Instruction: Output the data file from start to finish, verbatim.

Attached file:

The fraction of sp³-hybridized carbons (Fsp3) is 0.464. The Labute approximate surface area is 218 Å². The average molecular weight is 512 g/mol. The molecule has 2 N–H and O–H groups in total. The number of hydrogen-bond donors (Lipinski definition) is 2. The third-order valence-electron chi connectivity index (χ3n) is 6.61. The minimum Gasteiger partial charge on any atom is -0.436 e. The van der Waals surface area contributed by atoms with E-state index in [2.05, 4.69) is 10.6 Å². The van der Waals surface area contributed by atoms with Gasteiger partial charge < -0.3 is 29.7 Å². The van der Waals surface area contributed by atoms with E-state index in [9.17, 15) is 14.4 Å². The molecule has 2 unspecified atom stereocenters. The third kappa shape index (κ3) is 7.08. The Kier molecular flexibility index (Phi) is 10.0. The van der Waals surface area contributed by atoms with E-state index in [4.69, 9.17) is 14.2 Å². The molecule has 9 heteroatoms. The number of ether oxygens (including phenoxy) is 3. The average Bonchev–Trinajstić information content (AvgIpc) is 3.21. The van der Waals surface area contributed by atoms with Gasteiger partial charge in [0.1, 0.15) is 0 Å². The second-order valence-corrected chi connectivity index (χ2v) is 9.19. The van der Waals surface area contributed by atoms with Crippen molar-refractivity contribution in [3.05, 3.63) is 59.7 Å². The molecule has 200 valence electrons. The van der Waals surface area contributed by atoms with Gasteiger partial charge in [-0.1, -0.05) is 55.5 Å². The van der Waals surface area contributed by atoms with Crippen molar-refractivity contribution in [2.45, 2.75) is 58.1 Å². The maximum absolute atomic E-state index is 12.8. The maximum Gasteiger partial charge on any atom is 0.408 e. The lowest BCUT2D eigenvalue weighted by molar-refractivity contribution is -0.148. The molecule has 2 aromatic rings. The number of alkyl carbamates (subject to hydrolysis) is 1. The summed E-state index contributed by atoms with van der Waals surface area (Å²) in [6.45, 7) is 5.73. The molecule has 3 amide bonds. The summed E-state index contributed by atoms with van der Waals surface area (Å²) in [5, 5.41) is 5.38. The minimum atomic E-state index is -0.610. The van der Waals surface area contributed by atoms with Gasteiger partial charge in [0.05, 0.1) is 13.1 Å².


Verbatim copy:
The fraction of sp³-hybridized carbons (Fsp3) is 0.464. The Labute approximate surface area is 218 Å². The average molecular weight is 512 g/mol. The molecule has 2 N–H and O–H groups in total. The number of hydrogen-bond donors (Lipinski definition) is 2. The third-order valence-electron chi connectivity index (χ3n) is 6.61. The minimum Gasteiger partial charge on any atom is -0.436 e. The van der Waals surface area contributed by atoms with E-state index in [2.05, 4.69) is 10.6 Å². The van der Waals surface area contributed by atoms with Gasteiger partial charge < -0.3 is 29.7 Å². The van der Waals surface area contributed by atoms with E-state index in [9.17, 15) is 14.4 Å². The molecule has 2 unspecified atom stereocenters. The third kappa shape index (κ3) is 7.08. The Kier molecular flexibility index (Phi) is 10.0. The van der Waals surface area contributed by atoms with E-state index in [4.69, 9.17) is 14.2 Å². The molecule has 9 heteroatoms. The number of ether oxygens (including phenoxy) is 3. The average Bonchev–Trinajstić information content (AvgIpc) is 3.21. The van der Waals surface area contributed by atoms with Gasteiger partial charge in [0.1, 0.15) is 0 Å². The second-order valence-corrected chi connectivity index (χ2v) is 9.19. The van der Waals surface area contributed by atoms with Crippen molar-refractivity contribution in [3.05, 3.63) is 59.7 Å². The molecule has 200 valence electrons. The van der Waals surface area contributed by atoms with Gasteiger partial charge in [-0.1, -0.05) is 55.5 Å². The van der Waals surface area contributed by atoms with Crippen molar-refractivity contribution in [2.45, 2.75) is 58.1 Å². The maximum absolute atomic E-state index is 12.8. The maximum Gasteiger partial charge on any atom is 0.408 e. The lowest BCUT2D eigenvalue weighted by molar-refractivity contribution is -0.148. The molecule has 2 aromatic rings. The number of alkyl carbamates (subject to hydrolysis) is 1. The summed E-state index contributed by atoms with van der Waals surface area (Å²) in [6.45, 7) is 5.73. The molecule has 3 amide bonds. The summed E-state index contributed by atoms with van der Waals surface area (Å²) in [5, 5.41) is 5.38. The minimum atomic E-state index is -0.610. The van der Waals surface area contributed by atoms with Gasteiger partial charge in [0.05, 0.1) is 13.1 Å².